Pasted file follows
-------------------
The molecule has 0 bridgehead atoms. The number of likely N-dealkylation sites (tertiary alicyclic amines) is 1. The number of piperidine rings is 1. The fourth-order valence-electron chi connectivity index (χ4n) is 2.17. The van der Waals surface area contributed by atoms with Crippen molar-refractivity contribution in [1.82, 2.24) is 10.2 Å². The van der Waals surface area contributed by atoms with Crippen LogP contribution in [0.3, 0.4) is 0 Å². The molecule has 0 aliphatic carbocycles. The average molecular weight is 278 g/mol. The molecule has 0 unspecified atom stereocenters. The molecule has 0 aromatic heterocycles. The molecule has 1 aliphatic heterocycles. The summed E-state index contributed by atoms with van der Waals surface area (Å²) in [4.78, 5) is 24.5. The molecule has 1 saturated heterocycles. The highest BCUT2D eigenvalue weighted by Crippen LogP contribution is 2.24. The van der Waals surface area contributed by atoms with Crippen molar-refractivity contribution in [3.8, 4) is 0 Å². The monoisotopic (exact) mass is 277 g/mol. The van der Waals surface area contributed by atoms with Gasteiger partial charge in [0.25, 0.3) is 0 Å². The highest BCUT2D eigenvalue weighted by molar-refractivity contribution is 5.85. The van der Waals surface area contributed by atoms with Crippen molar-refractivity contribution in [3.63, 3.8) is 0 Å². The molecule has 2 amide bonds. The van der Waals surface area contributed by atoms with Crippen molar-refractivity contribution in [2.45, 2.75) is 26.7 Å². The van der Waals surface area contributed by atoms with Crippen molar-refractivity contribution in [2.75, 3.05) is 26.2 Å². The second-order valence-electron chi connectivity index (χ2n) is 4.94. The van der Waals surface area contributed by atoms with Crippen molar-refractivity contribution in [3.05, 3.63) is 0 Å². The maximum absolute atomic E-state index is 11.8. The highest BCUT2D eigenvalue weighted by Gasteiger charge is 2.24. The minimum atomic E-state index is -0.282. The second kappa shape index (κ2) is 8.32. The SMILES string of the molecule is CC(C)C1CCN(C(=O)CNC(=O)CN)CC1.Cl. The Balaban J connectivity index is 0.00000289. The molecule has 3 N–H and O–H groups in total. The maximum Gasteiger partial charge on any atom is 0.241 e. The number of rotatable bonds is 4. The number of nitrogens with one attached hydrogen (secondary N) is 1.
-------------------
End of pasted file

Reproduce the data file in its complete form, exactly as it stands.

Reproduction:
The molecule has 0 bridgehead atoms. The number of likely N-dealkylation sites (tertiary alicyclic amines) is 1. The number of piperidine rings is 1. The fourth-order valence-electron chi connectivity index (χ4n) is 2.17. The van der Waals surface area contributed by atoms with Crippen molar-refractivity contribution in [1.82, 2.24) is 10.2 Å². The van der Waals surface area contributed by atoms with Crippen LogP contribution in [0.3, 0.4) is 0 Å². The molecule has 0 aliphatic carbocycles. The average molecular weight is 278 g/mol. The molecule has 0 unspecified atom stereocenters. The molecule has 0 aromatic heterocycles. The molecule has 1 aliphatic heterocycles. The summed E-state index contributed by atoms with van der Waals surface area (Å²) in [4.78, 5) is 24.5. The molecule has 1 saturated heterocycles. The highest BCUT2D eigenvalue weighted by Crippen LogP contribution is 2.24. The van der Waals surface area contributed by atoms with Crippen molar-refractivity contribution in [3.8, 4) is 0 Å². The monoisotopic (exact) mass is 277 g/mol. The van der Waals surface area contributed by atoms with Gasteiger partial charge in [0.25, 0.3) is 0 Å². The highest BCUT2D eigenvalue weighted by molar-refractivity contribution is 5.85. The van der Waals surface area contributed by atoms with Crippen molar-refractivity contribution in [3.63, 3.8) is 0 Å². The molecule has 2 amide bonds. The van der Waals surface area contributed by atoms with Crippen molar-refractivity contribution in [2.45, 2.75) is 26.7 Å². The van der Waals surface area contributed by atoms with Crippen molar-refractivity contribution in [2.75, 3.05) is 26.2 Å². The second-order valence-electron chi connectivity index (χ2n) is 4.94. The van der Waals surface area contributed by atoms with Crippen molar-refractivity contribution in [3.05, 3.63) is 0 Å². The maximum absolute atomic E-state index is 11.8. The highest BCUT2D eigenvalue weighted by Gasteiger charge is 2.24. The minimum atomic E-state index is -0.282. The second kappa shape index (κ2) is 8.32. The SMILES string of the molecule is CC(C)C1CCN(C(=O)CNC(=O)CN)CC1.Cl. The Balaban J connectivity index is 0.00000289. The molecule has 3 N–H and O–H groups in total. The maximum Gasteiger partial charge on any atom is 0.241 e. The number of rotatable bonds is 4. The number of nitrogens with one attached hydrogen (secondary N) is 1.